Language and Emotion

Interview of Roger Bermundo.

Before our 2009 trip to The Philippines I knew that some of the people to be interviewed would speak English but many would not. Many spoke just Bicol (the local dialect) or Tagalog (The Philippines national language), and sometimes a little English. Creating an emotional bond during an on-camera interview is a challenging art, one that is particularly complicated when the interviewer and the interviewee do not speak the same language.

During production I adopted different techniques as we went along, and tried to adapt to the personalities of the interviewees. With some I was able to ask the questions sitting next to the translator, with others I had to hide behind the translator so that the subjects’ gaze would not shift between the translator and I. Having the answers translated back to me proved undesirable as it broke the emotional concentration, so I decided to do without it and guessed the subjects’ answer by their body language, tone of voice and facial expressions. It was challenging at times but fun, and ultimately it worked.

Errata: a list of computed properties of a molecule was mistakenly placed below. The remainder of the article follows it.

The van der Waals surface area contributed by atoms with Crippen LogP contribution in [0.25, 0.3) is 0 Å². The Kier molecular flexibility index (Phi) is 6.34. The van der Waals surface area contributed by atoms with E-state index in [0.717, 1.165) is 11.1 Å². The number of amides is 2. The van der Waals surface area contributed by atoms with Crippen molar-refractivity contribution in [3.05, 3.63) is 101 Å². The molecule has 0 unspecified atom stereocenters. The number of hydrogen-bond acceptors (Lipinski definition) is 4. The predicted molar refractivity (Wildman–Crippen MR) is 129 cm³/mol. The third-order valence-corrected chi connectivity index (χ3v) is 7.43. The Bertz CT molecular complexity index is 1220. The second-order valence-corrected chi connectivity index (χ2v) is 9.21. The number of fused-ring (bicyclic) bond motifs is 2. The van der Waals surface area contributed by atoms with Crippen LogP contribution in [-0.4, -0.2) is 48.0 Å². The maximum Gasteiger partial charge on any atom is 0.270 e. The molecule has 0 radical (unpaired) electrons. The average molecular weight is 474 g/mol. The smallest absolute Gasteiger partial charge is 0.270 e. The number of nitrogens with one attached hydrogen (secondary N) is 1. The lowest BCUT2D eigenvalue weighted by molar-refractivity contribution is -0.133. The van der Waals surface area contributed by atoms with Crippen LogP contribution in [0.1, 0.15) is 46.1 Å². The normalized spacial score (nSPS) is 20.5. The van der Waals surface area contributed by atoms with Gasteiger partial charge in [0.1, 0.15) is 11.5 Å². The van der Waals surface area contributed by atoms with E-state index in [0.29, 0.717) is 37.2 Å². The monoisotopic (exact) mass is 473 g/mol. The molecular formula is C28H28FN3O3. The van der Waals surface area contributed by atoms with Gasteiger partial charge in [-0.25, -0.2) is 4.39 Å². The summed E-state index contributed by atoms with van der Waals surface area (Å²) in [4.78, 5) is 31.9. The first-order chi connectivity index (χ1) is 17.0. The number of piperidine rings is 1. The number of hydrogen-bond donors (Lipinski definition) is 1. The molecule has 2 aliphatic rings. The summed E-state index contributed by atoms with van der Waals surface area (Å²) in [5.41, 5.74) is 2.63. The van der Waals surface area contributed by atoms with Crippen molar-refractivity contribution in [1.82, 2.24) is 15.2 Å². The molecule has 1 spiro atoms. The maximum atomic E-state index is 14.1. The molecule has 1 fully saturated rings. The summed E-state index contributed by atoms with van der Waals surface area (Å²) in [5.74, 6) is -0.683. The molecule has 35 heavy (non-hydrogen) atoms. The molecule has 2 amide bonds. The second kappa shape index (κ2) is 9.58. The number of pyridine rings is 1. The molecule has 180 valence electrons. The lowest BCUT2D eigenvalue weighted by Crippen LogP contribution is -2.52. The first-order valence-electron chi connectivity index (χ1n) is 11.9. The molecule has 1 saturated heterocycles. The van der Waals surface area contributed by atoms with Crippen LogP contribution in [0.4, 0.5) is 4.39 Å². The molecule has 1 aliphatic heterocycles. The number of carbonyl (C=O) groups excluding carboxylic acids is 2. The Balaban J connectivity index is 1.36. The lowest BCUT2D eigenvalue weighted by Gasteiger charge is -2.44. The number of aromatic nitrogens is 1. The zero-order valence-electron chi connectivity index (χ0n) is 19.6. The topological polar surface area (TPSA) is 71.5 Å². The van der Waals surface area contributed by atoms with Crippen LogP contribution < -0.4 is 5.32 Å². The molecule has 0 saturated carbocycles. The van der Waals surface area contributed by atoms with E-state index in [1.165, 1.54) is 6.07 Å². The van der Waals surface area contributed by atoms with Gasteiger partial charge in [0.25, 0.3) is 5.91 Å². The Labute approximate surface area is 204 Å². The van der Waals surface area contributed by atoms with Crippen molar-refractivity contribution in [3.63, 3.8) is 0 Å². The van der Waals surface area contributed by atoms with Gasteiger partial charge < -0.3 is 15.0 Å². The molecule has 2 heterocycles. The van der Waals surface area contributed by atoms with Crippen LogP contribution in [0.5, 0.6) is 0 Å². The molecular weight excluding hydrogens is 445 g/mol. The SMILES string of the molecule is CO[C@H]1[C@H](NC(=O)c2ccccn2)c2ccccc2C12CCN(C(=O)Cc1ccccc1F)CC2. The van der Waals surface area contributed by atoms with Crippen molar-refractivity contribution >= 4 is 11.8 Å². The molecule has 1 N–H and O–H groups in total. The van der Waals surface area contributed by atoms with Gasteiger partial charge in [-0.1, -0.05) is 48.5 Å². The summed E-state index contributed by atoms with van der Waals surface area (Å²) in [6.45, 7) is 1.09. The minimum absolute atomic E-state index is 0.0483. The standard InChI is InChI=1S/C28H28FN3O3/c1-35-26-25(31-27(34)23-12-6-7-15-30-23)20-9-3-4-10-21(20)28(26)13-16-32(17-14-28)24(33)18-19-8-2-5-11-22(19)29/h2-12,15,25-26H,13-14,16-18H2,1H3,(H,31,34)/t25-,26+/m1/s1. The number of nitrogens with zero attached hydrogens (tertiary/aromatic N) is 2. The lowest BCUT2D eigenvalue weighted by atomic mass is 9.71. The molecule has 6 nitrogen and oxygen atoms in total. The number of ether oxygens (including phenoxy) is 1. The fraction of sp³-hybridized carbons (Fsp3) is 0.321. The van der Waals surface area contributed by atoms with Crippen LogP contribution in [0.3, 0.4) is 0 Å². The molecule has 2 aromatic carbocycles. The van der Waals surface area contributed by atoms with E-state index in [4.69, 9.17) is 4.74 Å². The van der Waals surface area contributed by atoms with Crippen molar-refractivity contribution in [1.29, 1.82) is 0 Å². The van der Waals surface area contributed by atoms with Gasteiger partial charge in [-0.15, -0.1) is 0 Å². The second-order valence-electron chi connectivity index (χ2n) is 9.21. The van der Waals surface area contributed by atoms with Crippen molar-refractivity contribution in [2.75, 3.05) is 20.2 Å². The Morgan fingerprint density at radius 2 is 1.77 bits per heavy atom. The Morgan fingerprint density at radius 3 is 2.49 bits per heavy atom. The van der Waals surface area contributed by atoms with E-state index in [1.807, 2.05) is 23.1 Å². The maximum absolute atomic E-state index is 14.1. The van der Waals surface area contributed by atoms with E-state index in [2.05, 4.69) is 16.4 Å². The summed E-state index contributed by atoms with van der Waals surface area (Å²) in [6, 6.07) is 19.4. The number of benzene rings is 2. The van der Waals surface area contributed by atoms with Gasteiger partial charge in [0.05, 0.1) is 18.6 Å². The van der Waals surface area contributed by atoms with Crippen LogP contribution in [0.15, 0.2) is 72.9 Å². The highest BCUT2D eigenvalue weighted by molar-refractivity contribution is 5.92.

Many of the interviewees felt comfortable and relaxed and opened up emotionally in front of the camera, which is not an easy thing to do even for professional actors. We got plenty of compelling testimonials once the emotional trust was created. That is partly what directing is about.

I believe in the power of language and in the specific words that we use to describe experiences, beliefs and sensations. And so we started the Herculean and time-consuming task of translating and subtitling over a dozen hours of interviews. This was necessary to be able to understand text and subtext, and to be able to do fine editing. I believe that this overall methodology allowed us to distill the emotion and depth that this topic deserves.


Tone, Style and Structure | The Role of Music | Production Notes | The Legend | Research and the Creative Process